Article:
"[The show's creators] are not making fun of the music," said Briere. "They're really just making fun of the characters ... or of the situation: the facial hair, the end of the '70s, kung fu, fondue, chardonnay."
Inspired by the series and by his own genuine love for the music, Wakefield posted a craigslist ad for smoothly inclined bandmates about three and a half years ago. He admits that he was attempting to tap into what he perceived as a burgeoning yacht-rock zeitgeist. "We're not the first band doing this around the country," he said, smiling.
Briere was the first to respond to the ad. Several other members — including Jamie Levis on keyboards and percussion and Charlie MacFadyen on keyboards and vocals — soon climbed aboard, with Wright joining as "captain of the ship" in February 2013. MacFadyen's son Brian recently took over as drummer.
Don't expect a Full Cleveland album anytime soon; the cost of securing the recording rights to the songs in their repertoire would quickly scuttle this ship. For now, local music heads in search of Vermont-grown smoothness can experience it only at the band's shows.
That situation highlights a curious irony. The arrangements of some of the original AM Gold songs are so complex that their makers were unable to replicate them in concert. The quintessential example is Steely Dan, a band that ceased touring for this reason shortly after the release of its third album. To hear yacht rock performed live, then, is something of an anomaly.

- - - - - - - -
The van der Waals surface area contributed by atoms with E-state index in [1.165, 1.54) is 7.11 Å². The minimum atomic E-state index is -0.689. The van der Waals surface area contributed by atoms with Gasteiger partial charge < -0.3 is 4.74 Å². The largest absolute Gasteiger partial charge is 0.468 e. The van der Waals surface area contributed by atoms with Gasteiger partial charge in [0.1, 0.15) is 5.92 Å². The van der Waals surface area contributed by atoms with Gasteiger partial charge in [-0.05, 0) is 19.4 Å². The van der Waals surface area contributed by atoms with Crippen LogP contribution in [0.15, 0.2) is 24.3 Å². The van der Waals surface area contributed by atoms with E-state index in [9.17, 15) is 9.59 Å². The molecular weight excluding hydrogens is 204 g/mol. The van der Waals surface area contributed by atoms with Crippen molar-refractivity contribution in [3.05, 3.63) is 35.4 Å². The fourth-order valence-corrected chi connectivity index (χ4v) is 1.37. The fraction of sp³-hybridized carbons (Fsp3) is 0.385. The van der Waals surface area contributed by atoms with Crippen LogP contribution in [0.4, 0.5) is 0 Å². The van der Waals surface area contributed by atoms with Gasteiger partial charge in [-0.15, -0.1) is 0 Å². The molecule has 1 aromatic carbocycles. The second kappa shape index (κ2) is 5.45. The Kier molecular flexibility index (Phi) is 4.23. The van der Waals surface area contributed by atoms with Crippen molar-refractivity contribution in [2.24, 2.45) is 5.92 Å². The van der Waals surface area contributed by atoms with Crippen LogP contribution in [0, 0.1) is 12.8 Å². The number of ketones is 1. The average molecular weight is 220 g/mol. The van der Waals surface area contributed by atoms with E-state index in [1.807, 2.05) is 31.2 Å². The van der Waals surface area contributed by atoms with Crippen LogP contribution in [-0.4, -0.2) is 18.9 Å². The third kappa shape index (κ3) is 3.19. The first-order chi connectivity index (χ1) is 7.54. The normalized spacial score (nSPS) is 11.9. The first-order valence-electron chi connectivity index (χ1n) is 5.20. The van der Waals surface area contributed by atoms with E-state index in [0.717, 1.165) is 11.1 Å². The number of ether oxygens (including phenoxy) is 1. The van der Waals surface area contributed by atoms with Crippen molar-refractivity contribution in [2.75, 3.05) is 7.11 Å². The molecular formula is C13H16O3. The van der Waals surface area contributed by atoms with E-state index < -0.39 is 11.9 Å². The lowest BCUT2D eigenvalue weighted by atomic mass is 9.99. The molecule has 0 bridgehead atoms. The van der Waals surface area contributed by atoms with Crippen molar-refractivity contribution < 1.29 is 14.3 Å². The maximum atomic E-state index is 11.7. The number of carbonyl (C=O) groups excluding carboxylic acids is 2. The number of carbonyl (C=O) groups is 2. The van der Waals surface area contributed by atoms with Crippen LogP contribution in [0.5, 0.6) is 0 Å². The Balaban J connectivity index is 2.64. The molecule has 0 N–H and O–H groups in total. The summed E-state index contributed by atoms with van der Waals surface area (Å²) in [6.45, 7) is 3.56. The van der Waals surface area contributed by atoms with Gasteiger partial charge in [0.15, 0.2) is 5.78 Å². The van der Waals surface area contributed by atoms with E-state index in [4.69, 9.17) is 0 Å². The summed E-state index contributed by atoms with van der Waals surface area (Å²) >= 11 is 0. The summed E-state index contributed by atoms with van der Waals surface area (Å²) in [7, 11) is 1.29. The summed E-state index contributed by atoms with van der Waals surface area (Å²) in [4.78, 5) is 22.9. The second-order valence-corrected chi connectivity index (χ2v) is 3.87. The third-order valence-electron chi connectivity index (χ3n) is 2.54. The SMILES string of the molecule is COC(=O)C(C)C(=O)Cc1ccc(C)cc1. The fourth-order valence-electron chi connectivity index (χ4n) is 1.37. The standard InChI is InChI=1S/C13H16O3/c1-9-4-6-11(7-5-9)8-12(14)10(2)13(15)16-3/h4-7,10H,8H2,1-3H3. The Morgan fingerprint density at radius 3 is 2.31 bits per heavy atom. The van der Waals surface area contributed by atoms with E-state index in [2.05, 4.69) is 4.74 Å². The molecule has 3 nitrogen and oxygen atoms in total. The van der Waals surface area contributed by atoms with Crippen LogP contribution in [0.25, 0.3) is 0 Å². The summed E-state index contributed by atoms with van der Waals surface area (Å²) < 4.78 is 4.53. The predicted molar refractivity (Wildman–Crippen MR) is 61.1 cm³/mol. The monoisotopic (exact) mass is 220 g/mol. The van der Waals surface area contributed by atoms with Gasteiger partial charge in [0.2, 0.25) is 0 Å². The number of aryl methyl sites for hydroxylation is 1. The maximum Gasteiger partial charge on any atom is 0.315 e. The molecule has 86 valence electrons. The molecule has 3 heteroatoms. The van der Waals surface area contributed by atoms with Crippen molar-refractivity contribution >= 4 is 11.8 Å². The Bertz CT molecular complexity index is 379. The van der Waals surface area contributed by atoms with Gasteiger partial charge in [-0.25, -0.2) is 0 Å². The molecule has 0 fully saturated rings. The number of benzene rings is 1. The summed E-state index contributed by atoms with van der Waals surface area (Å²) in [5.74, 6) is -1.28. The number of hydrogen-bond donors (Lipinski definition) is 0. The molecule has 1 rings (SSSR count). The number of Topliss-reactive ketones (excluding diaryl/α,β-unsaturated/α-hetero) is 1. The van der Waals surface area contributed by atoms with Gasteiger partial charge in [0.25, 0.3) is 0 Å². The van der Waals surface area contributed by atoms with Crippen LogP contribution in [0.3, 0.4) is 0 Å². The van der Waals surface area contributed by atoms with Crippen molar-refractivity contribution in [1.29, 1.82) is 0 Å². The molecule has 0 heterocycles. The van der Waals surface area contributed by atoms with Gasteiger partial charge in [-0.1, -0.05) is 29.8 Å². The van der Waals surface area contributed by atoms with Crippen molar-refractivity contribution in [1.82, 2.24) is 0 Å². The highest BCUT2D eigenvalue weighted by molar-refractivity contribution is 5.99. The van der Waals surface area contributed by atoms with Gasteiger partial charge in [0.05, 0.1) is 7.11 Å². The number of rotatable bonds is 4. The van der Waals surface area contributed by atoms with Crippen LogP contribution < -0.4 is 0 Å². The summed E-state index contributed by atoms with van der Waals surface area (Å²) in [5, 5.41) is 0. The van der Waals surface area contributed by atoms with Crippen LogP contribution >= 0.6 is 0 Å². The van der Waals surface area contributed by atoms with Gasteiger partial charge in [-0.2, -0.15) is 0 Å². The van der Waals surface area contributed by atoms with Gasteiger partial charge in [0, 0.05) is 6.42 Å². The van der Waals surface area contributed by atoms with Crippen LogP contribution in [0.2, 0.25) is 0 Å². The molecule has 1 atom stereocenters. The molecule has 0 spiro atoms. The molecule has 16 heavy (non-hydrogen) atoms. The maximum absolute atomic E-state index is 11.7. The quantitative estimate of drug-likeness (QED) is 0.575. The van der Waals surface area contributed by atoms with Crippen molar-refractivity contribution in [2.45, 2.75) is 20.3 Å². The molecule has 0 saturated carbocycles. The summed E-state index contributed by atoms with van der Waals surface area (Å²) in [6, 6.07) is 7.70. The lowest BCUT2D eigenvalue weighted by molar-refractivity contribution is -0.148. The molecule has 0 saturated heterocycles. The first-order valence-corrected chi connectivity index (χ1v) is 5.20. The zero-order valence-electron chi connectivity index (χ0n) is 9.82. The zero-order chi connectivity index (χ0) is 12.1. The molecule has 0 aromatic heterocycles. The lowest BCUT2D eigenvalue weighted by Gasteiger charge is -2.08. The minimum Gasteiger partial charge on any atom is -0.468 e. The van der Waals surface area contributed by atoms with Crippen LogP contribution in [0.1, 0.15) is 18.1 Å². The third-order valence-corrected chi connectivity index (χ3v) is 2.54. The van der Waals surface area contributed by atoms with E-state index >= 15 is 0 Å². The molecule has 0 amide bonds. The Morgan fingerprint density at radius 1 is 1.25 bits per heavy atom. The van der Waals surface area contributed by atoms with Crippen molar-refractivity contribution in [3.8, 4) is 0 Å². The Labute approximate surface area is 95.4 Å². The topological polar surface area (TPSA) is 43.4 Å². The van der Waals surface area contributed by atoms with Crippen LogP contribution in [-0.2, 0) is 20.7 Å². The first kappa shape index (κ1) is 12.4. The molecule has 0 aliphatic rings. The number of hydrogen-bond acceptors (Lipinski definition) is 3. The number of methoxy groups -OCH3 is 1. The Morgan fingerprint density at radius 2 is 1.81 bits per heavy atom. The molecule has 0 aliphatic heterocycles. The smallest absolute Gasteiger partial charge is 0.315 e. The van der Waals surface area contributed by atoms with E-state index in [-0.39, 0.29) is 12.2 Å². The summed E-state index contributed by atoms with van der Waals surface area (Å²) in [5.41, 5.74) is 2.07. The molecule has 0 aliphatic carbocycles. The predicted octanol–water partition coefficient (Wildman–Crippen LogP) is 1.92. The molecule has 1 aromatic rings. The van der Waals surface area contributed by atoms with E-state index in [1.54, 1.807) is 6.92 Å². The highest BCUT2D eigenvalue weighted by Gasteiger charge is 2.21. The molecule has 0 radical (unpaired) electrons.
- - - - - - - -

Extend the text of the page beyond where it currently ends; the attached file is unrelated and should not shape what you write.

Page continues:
If that irony occurred to anyone other than music-obsessed journalists, it wasn't apparent at the first show in the Full Cleveland's Monkey House residency. Puzzled at first by the band's shtick, the crowd soon found itself unable to resist grooving to the sounds of smoothness.
Starting with the Climax Blues Band's irresistible 1976 nugget "Couldn't Get It Right," the band then laid down Boz Scaggs' "Lowdown" and America's 1982 comeback hit "You Can Do Magic." Like a really good chocolate-chip cookie, the remainder of the first set was studded with succulent morsels, such as "How Long" by Ace, Christopher Cross' "Sailing" ("probably the yachtiest tune we have," said Briere) and an especially twinkly version of "Moonlight Feels Right" by one-hit wonder Starbuck.
Seven Days, tired from drink and overpowered by the sheer smoothness of it all, had to bow out before set two, which was reported afterward as rich in Steely Dan.
The members of the Full Cleveland know their songs may have a high cheese quotient, but that's hardly a drawback. As Wright put it, "[Player's] 'Baby Come Back' — you know, it's a Swiffer commercial now. But at the same time, hey, it's a great song. What a great piece of music."
OK, but what about that weird band name? Are there other Clevelands that are somehow less than complete?
"Everyone thinks it's a dirty sex move — that's part of the fun," said Briere.
Actually, he continued, the name comes from an obscure tune by yacht rockers Starbuck. The term refers to a leisure suit with matching hat, belt and shoes. "If you own a gas station in Akron and you're taking your wife out for the night, and if you went to the Arthur Murray Dance School, you throw on the full Cleveland and take her out," said Briere.
And if that ain't smooth, nothing is.